Soon I had almost 200 Bitcoins in my Seals With Clubs account, and I was playing against the website's in house pros and rich Bitcoin investors who could afford to play at the highest stakes: 25-50 and 50-100 (Buy-in of 5 or 10BTC respectively). I had gone from a $100 investment, playing for fun, to having a $50,000 bankroll in the span of a couple of months. As you could imagine, I could barely contain my enthusiasm for Bitcoins and was grinding online for several hours a day - and sometimes putting in 24-36 hour weekend sessions fueled by epic quantities of Adderall, cappucino, and Monster Energy ReHab.
I also became extremely interested in the process of Bitcoin creation known as mining. Bitcoins are generated by computers running a proof of work algorithm based on SHA256, which is a resource intensive process that utilizes a computers GPU (graphics processor) for parallel processing. I had a pretty powerful GPU because Im a PC gamer so I tried it out, and low and behold, after a couple days of hashing for a pool, my computer had generated a fraction of a bitcoin. Cool! So I bought another graphics card, and doubled my hashrate.
Then I thought, well, Im good at building computers and its been a while since I made one, and it looks like it could pay for itself in a matter of months if I choose the right components - several high end GPUs bought used on ebay and a cheap motherboard, RAM and CPU - no case required. Then I started buying used machines on Craigslist and jamming ATI 6950s in them, and before I knew it I had 6 mining rigs and a maze of power supply wires, extension cables, PCIE extenders, and ATX leads all over the floor of my place. I took some of my profits and preordered several custom, high end ASIC Bitcoin mining machines from a shady company known as Butterfly Labs (no, they still havent shipped yet). The whole notion of mining some digital currency seemed like something out of William Gibson novel and was utterly fascinating to me - and still is.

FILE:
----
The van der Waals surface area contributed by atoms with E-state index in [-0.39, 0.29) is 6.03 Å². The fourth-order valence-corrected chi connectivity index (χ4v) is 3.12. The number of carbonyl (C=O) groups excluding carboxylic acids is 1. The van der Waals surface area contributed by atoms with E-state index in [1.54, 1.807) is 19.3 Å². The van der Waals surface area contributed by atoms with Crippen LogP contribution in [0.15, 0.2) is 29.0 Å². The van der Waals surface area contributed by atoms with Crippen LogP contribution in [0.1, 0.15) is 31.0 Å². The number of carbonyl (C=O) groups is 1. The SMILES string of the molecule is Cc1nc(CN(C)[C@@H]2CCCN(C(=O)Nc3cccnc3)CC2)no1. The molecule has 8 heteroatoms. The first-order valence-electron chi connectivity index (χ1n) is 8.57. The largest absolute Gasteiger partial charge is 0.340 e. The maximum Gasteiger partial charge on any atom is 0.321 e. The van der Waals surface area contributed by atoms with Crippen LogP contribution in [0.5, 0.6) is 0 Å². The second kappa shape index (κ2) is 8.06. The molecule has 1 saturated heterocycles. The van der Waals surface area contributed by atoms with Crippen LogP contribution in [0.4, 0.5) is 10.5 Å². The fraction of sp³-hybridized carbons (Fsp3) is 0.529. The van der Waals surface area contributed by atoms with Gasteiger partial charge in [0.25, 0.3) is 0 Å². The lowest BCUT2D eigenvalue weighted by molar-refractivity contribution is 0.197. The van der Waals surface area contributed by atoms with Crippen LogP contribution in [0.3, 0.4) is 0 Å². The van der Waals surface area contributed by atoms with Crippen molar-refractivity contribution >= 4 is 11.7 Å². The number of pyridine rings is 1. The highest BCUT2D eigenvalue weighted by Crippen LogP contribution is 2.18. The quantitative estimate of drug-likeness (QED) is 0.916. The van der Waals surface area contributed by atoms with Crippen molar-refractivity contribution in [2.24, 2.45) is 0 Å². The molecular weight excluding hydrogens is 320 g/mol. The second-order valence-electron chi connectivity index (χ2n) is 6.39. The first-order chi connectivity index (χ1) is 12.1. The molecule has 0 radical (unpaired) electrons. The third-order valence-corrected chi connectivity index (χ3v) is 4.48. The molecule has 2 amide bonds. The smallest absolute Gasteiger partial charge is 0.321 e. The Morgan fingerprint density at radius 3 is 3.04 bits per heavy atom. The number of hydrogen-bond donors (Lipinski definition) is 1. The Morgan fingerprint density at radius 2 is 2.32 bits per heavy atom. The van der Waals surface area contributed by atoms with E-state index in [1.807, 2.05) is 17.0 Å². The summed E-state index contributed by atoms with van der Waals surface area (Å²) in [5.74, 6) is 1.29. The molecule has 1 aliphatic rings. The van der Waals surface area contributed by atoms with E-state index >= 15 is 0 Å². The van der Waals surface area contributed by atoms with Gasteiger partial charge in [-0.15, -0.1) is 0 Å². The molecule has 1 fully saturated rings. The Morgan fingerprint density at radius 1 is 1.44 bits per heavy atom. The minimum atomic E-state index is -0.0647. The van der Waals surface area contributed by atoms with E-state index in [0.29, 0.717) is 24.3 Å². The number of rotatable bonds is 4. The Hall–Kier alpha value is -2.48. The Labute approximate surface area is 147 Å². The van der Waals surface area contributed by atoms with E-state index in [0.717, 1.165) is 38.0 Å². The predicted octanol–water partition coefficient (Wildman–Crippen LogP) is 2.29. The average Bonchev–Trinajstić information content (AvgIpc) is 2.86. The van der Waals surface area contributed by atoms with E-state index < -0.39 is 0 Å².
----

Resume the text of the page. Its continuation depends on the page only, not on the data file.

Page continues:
So I was accumulating Bitcoins through playing poker and mining, and although I did cash out a few thousand dollars worth through Coinbase, for the most part I had made up my mind to let it ride. This is gambling terminology for leaving your winnings on the table and doubling down your bets. Go Big or Go Home. This is how I play poker, and this was my approach to investing in Bitcoins. And it was working in both areas - spectacularly.